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How Does the Statute of Limitations Work for a Delayed Cancer Diagnosis Case in Albany?

Delayed cancer diagnoses are among the most devastating types of medical malpractice cases in Albany. For many patients, a delayed cancer diagnosis can mean that more invasive treatment is necessary, and in some cases, the cancer has advanced and treatment is no longer possible or is no longer likely to be effective. In most delayed cancer diagnosis cases, the reason for the delayed cancer diagnosis is health care provider negligence. 

There are various ways in which a doctor or another provider can make a mistake that can result in a delayed cancer diagnosis. For example, a patient might schedule an appointment with a primary care provider to discuss specific symptoms, and the primary care provider might fail to recognize the symptoms as possible signs of cancer. As such, the primary care provider may fail to recommend that the patient see a specialist or have follow-up tests conducted. Or, for instance, a patient might have a routine cancer screening, and the laboratory conducting the screening work might make a mistake.

There are also many other circumstances in which a delayed cancer diagnosis can happen, and one or more health care providers may be liable for harm. When a delayed cancer diagnosis does result in injury, how much time do you have to file a claim? The statute of limitations in medical malpractice cases can be complicated, but our Albany medical negligence lawyers can assist you.

What is the Statute of Limitations?

In any type of civil lawsuit, including medical malpractice lawsuits, plaintiffs have only a limited amount of time to file a lawsuit in order to seek compensation for their losses. This time limit is created by the statute of limitations. It is important to know that the statute of limitations is not the same for all types of civil lawsuits, and it is not even the same for all types of personal injury lawsuits.

Generally speaking, New York law has a statute of limitations of 2.5 years (or 2 years and 6 months) for most medical malpractice claims. What this means is that a patient must file a lawsuit within 2.5 years from the date of the health care provider’s negligent act or omission that resulted in the patient’s injury. However, as you might imagine, many patients do not realize that they have a delayed diagnosis claim until months or years later. Indeed, in various types of delayed diagnosis cases, a patient might assume that their symptoms are not serious because of a misdiagnosis from a primary care provider, or a laboratory test that came back negative for cancer. After a misdiagnosis, a patient might wait months or longer before seeing another doctor about worsening symptoms, or the patient might fail to have another cancer screening done for quite some time.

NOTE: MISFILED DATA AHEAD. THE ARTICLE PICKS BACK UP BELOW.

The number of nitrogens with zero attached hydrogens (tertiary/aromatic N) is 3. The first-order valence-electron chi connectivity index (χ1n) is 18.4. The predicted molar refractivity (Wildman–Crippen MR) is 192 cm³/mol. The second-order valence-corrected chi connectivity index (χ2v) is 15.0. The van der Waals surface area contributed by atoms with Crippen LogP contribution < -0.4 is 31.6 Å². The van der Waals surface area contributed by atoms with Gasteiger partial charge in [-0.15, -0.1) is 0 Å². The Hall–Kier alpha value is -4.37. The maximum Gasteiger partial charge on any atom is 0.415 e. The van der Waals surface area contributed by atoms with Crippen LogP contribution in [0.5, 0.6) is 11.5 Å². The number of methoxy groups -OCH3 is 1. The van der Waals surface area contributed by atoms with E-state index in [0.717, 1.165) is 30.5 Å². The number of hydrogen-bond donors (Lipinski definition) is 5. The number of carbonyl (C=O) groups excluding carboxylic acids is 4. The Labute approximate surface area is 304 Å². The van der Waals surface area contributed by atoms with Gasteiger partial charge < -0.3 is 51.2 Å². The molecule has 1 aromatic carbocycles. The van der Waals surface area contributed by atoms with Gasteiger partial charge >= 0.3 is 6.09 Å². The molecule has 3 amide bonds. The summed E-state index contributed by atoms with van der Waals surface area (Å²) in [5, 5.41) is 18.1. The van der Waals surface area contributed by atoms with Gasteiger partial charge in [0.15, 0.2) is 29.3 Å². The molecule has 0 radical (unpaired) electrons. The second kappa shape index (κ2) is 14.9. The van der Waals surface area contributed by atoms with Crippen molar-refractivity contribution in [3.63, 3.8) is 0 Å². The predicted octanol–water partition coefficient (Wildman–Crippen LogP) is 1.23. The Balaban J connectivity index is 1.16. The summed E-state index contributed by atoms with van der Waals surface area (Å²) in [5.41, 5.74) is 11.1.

Given that delayed diagnosis injuries do not usually become known immediately, these specific types of cases are an exception to the general medical malpractice statute of limitations.

How the Statute of Limitations is Different for Delayed Diagnosis Claims

How is the statute of limitations different for delayed diagnosis cases? In short, a patient may have additional time beyond 2 years and 6 months to file a medical malpractice lawsuit. The statute specifies that an exception to the medical malpractice statute of limitations is as follows:

“[W]here the action is based upon the alleged negligent failure to diagnose cancer or a malignant tumor, whether by act or omission, the action may be commenced within two years and six months of the later of either . . . when the person knows or reasonably should have known of such alleged negligent action or omission… or the date of the last treatment where there is the continuous treatment for such injury, illness or condition.”

To be clear, the clock on a delayed diagnosis case will either start ticking on the date that the patient learned about the delayed diagnosis or the date that the patient last received continuous treatment. When a patient seeks to file a delayed diagnosis lawsuit and is relying on an extended clock based on the date that the patient learned of the delayed diagnosis (or reasonably should have learned of the delayed diagnosis), the lawsuit still must be filed within 7 years from the date of the health care provider’s negligence that resulted in the delayed diagnosis. 

Contact a Delayed Cancer Diagnosis Attorney in Albany

Understanding how the statute of limitations works in any medical malpractice case in New York can be complicated, and the clock can be particularly complex in delayed cancer diagnosis cases. You should know that one of our experienced Albany delayed cancer diagnosis lawyers can evaluate your case for you today and can provide you with more information about the timeline for your case. Once you are ready to file a lawsuit, we will advocate for your right to compensation from start to finish. Do not hesitate to get in touch with us to find out more about how our firm can help you. Contact Powers & Santola, LLP in Albany today.

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